These notes were the basis of a series of ten CBMS lectures at the Univer-
sity of Washington, Seattle, in July 1989, whose theme was the influence of
algebraic ideas on the development of ergodic theory. However, as anybody
familiär with the subject will realize, any comprehensive exploration of this
theme would fill a substantial book and several lecture courses, even if no
proofs are included. In view of this I had to restrict myself to two specific
topics, and even within these topics the shortage of space and time imposed
severe restrictions on the material I could hope to cover.
The first of these topics is the influence of Operator algebras on dynamics.
The construction of factors from group actions on measure Spaces introduced
by F. J. Murray and J. von Neumann in the 1930s has, in turn, influenced
ergodic theory by leading to H. A. Dye's notion of orbit equivalence, G. W.
Mackey's study of Virtual groups, and the investigation of ergodic and topo-
logical equivalence relations by W. Krieger, J. Feldman and C. C. Moore,
A. Connes, and many others. The theory of Operator algebras not only mo-
tivated the study of equivalence relations (or orbit structures), but it also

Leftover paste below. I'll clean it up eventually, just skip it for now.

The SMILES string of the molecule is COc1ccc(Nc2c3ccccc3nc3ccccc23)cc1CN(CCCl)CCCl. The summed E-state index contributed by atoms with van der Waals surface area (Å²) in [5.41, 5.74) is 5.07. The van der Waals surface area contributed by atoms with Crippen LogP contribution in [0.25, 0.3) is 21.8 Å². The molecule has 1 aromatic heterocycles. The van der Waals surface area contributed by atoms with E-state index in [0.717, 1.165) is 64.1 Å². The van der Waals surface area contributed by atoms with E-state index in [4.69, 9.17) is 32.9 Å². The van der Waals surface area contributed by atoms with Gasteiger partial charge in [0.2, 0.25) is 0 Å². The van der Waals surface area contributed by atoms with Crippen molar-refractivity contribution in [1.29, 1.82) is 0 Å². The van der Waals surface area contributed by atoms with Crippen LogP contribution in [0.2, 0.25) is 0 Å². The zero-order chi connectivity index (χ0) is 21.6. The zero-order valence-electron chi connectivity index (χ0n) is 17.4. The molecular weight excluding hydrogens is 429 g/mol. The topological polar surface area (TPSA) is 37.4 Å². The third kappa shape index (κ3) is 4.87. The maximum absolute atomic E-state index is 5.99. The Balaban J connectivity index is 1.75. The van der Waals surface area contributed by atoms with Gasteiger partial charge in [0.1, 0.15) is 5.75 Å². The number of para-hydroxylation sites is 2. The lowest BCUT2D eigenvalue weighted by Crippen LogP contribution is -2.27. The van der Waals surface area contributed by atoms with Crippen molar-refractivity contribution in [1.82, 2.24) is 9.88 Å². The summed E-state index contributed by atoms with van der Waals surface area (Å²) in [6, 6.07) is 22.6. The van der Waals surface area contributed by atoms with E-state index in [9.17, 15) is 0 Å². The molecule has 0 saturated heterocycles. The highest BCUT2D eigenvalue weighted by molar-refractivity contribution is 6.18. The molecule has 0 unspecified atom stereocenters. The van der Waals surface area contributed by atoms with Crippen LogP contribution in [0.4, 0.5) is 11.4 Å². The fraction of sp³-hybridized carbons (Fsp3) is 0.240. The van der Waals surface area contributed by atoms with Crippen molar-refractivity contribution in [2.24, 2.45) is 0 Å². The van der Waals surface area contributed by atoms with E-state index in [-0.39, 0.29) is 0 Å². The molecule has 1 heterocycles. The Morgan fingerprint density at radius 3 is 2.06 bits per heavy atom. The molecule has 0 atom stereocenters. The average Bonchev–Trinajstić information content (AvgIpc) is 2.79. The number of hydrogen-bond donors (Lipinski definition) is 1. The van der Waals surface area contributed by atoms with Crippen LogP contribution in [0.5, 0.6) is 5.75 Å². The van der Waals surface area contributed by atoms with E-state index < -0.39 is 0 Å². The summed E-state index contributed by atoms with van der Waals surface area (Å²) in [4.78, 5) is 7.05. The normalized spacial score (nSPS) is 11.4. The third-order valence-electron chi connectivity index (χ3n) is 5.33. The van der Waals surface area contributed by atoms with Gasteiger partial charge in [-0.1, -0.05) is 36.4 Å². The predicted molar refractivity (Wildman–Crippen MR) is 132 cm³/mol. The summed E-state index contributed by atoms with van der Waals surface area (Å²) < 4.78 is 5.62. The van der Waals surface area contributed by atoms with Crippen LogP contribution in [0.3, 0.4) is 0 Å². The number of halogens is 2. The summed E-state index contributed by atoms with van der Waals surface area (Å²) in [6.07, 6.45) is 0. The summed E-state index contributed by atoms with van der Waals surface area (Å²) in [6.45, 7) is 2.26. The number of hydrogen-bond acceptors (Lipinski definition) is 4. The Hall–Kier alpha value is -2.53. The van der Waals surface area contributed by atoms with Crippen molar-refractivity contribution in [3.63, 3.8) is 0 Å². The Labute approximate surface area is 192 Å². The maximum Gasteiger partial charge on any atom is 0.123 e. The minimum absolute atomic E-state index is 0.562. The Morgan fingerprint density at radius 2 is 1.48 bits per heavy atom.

provided some of the key ideas for the development of this particular branch
of ergodic theory. The first four sections of these notes are devoted to ergodic
equivalence relations, their properties, and their Classification, and present oc-
casional glimpses of the operator-algebraic context from which many of the
ideas and techniques arose. Ergodic theorists tend to regard ergodic equiv-
alence relations as a subject set apart from the main body of their field; for
this reason I have included a large number of examples which (I hope) show
that equivalence relations provide a very natural setting for many classical
constructions and Classification problems. Many of these examples are drawn
from the context of Markov shifts; this was partly motivated by the fact that
the CBMS meeting followed on from a Workshop on dynamics with signifi-
cant emphasis on coding theory, and partly by the ease and naturalness with
which some of the most useful invariants in coding theory can be derived
and interpreted from the point of view of equivalence relations.
The last three sections of these notes are dedicated to higher dimensional